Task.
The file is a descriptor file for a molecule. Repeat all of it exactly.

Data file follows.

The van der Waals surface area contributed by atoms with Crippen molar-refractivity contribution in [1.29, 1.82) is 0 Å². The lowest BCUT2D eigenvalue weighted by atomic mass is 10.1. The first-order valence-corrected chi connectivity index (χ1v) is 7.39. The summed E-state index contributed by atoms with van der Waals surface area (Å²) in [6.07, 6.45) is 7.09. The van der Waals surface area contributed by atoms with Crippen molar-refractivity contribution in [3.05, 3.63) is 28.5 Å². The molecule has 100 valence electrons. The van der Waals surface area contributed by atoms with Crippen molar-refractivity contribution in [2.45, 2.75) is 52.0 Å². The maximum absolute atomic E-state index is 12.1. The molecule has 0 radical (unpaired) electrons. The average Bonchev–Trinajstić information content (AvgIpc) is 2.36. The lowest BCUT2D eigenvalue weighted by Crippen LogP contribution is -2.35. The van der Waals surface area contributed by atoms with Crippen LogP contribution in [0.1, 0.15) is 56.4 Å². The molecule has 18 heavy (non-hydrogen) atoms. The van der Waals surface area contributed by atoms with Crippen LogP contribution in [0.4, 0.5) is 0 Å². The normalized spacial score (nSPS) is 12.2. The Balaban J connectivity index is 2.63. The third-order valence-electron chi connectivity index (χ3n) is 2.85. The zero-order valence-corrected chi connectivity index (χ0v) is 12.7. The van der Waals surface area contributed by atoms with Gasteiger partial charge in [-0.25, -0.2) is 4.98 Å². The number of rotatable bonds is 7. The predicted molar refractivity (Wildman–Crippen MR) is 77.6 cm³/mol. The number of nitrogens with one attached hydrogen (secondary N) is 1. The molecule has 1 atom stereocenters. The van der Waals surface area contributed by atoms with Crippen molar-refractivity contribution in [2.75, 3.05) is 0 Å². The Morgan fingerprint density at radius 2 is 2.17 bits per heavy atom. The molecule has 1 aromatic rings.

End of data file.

The van der Waals surface area contributed by atoms with Crippen molar-refractivity contribution in [1.29, 1.82) is 0 Å². The lowest BCUT2D eigenvalue weighted by atomic mass is 10.1. The first-order valence-corrected chi connectivity index (χ1v) is 7.39. The summed E-state index contributed by atoms with van der Waals surface area (Å²) in [6.07, 6.45) is 7.09. The van der Waals surface area contributed by atoms with Crippen molar-refractivity contribution in [3.05, 3.63) is 28.5 Å². The molecule has 100 valence electrons. The van der Waals surface area contributed by atoms with Crippen molar-refractivity contribution in [2.45, 2.75) is 52.0 Å². The maximum absolute atomic E-state index is 12.1. The molecule has 0 radical (unpaired) electrons. The average Bonchev–Trinajstić information content (AvgIpc) is 2.36. The lowest BCUT2D eigenvalue weighted by Crippen LogP contribution is -2.35. The van der Waals surface area contributed by atoms with Crippen LogP contribution in [0.1, 0.15) is 56.4 Å². The molecule has 18 heavy (non-hydrogen) atoms. The van der Waals surface area contributed by atoms with Crippen LogP contribution in [0.4, 0.5) is 0 Å². The normalized spacial score (nSPS) is 12.2. The Balaban J connectivity index is 2.63. The third-order valence-electron chi connectivity index (χ3n) is 2.85. The zero-order valence-corrected chi connectivity index (χ0v) is 12.7. The van der Waals surface area contributed by atoms with Gasteiger partial charge in [-0.25, -0.2) is 4.98 Å². The number of rotatable bonds is 7. The predicted molar refractivity (Wildman–Crippen MR) is 77.6 cm³/mol. The number of nitrogens with one attached hydrogen (secondary N) is 1. The molecule has 1 atom stereocenters. The van der Waals surface area contributed by atoms with Crippen molar-refractivity contribution in [2.75, 3.05) is 0 Å². The Morgan fingerprint density at radius 2 is 2.17 bits per heavy atom. The molecule has 1 aromatic rings.